As broadly reported, on July 14, 2015, the “P5 + 1” countries (China, France, Germany, Russia, the United Kingdom and the United States) reached agreement with Iran on a Joint Comprehensive Plan of Action (JCPOA) to ensure that Iran’s nuclear program will be solely for peaceful purposes. The JCPOA will provide Iran with phased sanctions relief upon verification that Iran has implemented key nuclear commitments. Although sanctions relief could provide business opportunities for companies, the agreement is not final: all the countries involved in the negotiation of the JCPOA must formally accept it in accordance with their respective national processes.
U.S. Review and Acceptance Process
For U.S. companies, whether U.S. sanctions against Iran are eased depends initially on whether the United States formally accepts the JCPOA. Under the terms of Iran Nuclear Agreement Review Act of 2015, within five days of the adoption of the agreement, the President must submit certifications to Congress, including a verification assessment on Iranian compliance and a certification that the agreement meets U.S. non-proliferation objectives and does not jeopardize U.S. national security. Congress will then have 60 days to review the agreement. If Congress opposes the agreement, it may adopt and send to the President a resolution of disapproval – which the President has already stated he would veto. A two-thirds vote by each house of Congress is required to override a Presidential veto.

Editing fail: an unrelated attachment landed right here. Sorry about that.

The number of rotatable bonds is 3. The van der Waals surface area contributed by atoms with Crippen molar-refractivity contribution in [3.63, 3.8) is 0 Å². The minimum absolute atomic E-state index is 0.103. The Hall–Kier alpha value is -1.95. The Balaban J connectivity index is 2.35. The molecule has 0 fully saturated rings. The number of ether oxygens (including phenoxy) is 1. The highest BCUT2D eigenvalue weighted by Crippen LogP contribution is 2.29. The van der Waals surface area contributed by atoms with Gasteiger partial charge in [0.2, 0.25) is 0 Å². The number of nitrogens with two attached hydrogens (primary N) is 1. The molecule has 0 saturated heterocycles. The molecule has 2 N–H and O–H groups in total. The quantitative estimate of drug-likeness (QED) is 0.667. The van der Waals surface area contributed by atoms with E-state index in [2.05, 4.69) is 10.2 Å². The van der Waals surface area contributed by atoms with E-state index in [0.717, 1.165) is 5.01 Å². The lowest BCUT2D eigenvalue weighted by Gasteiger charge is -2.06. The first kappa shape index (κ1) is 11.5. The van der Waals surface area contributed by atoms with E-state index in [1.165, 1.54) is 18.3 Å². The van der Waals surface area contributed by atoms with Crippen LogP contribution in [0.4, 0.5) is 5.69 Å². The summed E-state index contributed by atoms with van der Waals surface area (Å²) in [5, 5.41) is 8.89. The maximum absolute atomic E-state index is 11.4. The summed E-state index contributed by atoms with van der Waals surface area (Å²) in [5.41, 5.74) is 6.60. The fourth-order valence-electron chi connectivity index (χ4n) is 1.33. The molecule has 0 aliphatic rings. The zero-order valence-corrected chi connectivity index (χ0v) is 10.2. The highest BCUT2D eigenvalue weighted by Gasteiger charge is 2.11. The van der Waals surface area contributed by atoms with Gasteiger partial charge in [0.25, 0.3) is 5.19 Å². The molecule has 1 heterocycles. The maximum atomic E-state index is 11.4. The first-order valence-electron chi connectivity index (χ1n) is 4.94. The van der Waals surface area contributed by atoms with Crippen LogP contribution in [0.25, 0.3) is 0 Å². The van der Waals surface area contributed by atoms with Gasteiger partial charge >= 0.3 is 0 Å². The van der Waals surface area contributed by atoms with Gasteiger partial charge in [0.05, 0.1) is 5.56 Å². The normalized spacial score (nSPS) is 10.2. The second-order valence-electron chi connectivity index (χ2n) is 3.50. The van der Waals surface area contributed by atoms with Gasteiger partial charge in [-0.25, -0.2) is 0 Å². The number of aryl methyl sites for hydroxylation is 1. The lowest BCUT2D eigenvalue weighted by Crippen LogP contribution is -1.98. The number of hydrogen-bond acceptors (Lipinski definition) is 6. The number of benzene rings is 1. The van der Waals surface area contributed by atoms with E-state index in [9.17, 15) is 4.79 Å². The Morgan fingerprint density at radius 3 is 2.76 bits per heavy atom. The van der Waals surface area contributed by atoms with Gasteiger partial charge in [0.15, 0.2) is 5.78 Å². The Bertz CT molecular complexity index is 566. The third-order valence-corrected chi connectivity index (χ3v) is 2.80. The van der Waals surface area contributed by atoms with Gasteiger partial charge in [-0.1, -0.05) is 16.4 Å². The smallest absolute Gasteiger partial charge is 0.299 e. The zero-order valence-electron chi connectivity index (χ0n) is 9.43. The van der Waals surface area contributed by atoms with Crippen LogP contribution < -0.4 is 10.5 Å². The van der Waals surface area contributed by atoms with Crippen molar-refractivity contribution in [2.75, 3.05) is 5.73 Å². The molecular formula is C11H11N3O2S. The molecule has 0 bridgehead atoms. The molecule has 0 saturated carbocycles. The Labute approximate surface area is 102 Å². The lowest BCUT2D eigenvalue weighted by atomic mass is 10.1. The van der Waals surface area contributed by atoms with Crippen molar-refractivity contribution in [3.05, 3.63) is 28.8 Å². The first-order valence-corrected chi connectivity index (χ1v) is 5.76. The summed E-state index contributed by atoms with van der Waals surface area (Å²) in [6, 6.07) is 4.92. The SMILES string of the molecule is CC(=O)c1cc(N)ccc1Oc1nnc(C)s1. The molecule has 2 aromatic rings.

No Immediate Lifting of Sanctions
After the JCPOA enters into force, the sanctions will be phased out only after Iran takes the necessary steps to ensure, as confirmed by international inspectors, that it will not develop nuclear weapons. Until then, all current sanctions remain in place, with the only exceptions being the limited sanctions relief and relaxed licensing policy that have been in place since negotiations began in 2013, as described in our previous publication. Further, all specific licenses that: (1) were issued pursuant to the U.S. Department of the Treasury’s Office of Foreign Assets Control’s (OFAC’s) Second Amended Statement of Licensing Policy on Activities Related to the Safety of Iran’s Civil Aviation Industry, and (2) have an expiration date on or before July 14, 2015, remain in effect.
As the JCPOA is implemented, OFAC will provide guidance on the changes to U.S. sanctions on Iran.